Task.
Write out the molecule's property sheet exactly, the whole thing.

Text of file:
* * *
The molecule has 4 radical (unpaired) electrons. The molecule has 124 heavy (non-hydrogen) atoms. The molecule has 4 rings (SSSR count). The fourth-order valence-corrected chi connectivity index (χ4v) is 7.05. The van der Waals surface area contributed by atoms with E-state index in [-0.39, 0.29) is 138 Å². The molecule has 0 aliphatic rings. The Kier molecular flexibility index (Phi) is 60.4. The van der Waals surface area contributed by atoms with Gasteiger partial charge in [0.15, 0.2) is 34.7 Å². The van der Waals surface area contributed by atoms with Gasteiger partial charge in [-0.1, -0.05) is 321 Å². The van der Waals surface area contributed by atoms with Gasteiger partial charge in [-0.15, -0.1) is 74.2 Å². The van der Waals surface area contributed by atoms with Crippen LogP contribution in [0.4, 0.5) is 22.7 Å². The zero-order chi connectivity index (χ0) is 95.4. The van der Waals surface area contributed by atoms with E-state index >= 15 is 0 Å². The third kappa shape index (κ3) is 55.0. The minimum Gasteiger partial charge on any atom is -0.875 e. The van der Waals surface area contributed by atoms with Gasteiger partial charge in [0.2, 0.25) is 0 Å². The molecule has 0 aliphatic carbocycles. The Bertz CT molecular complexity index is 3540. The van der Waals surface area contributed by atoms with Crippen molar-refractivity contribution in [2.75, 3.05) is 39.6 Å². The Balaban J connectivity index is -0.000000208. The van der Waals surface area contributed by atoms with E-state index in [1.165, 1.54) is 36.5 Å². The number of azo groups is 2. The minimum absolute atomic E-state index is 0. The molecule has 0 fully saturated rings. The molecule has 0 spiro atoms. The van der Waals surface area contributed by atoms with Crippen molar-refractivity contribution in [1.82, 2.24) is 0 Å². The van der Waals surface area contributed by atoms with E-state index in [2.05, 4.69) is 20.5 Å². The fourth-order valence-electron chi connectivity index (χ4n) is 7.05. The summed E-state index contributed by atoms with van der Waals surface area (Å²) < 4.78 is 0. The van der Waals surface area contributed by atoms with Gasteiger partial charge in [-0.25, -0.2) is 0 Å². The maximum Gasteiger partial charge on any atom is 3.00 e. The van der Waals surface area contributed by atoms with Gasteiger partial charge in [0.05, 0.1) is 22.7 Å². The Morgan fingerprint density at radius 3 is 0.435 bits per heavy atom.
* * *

The molecule has 4 radical (unpaired) electrons. The molecule has 124 heavy (non-hydrogen) atoms. The molecule has 4 rings (SSSR count). The fourth-order valence-corrected chi connectivity index (χ4v) is 7.05. The van der Waals surface area contributed by atoms with E-state index in [-0.39, 0.29) is 138 Å². The molecule has 0 aliphatic rings. The Kier molecular flexibility index (Phi) is 60.4. The van der Waals surface area contributed by atoms with Gasteiger partial charge in [0.15, 0.2) is 34.7 Å². The van der Waals surface area contributed by atoms with Gasteiger partial charge in [-0.1, -0.05) is 321 Å². The van der Waals surface area contributed by atoms with Gasteiger partial charge in [-0.15, -0.1) is 74.2 Å². The van der Waals surface area contributed by atoms with Crippen LogP contribution in [0.4, 0.5) is 22.7 Å². The zero-order chi connectivity index (χ0) is 95.4. The van der Waals surface area contributed by atoms with E-state index >= 15 is 0 Å². The third kappa shape index (κ3) is 55.0. The minimum Gasteiger partial charge on any atom is -0.875 e. The van der Waals surface area contributed by atoms with Gasteiger partial charge in [0.2, 0.25) is 0 Å². The molecule has 0 aliphatic carbocycles. The Bertz CT molecular complexity index is 3540. The van der Waals surface area contributed by atoms with Crippen molar-refractivity contribution in [2.75, 3.05) is 39.6 Å². The Balaban J connectivity index is -0.000000208. The van der Waals surface area contributed by atoms with E-state index in [1.165, 1.54) is 36.5 Å². The number of azo groups is 2. The minimum absolute atomic E-state index is 0. The molecule has 0 fully saturated rings. The molecule has 0 spiro atoms. The van der Waals surface area contributed by atoms with Crippen molar-refractivity contribution in [1.82, 2.24) is 0 Å². The van der Waals surface area contributed by atoms with E-state index in [2.05, 4.69) is 20.5 Å². The fourth-order valence-electron chi connectivity index (χ4n) is 7.05. The summed E-state index contributed by atoms with van der Waals surface area (Å²) < 4.78 is 0. The van der Waals surface area contributed by atoms with Gasteiger partial charge in [-0.25, -0.2) is 0 Å². The maximum Gasteiger partial charge on any atom is 3.00 e. The van der Waals surface area contributed by atoms with Gasteiger partial charge in [0.05, 0.1) is 22.7 Å². The Morgan fingerprint density at radius 3 is 0.435 bits per heavy atom.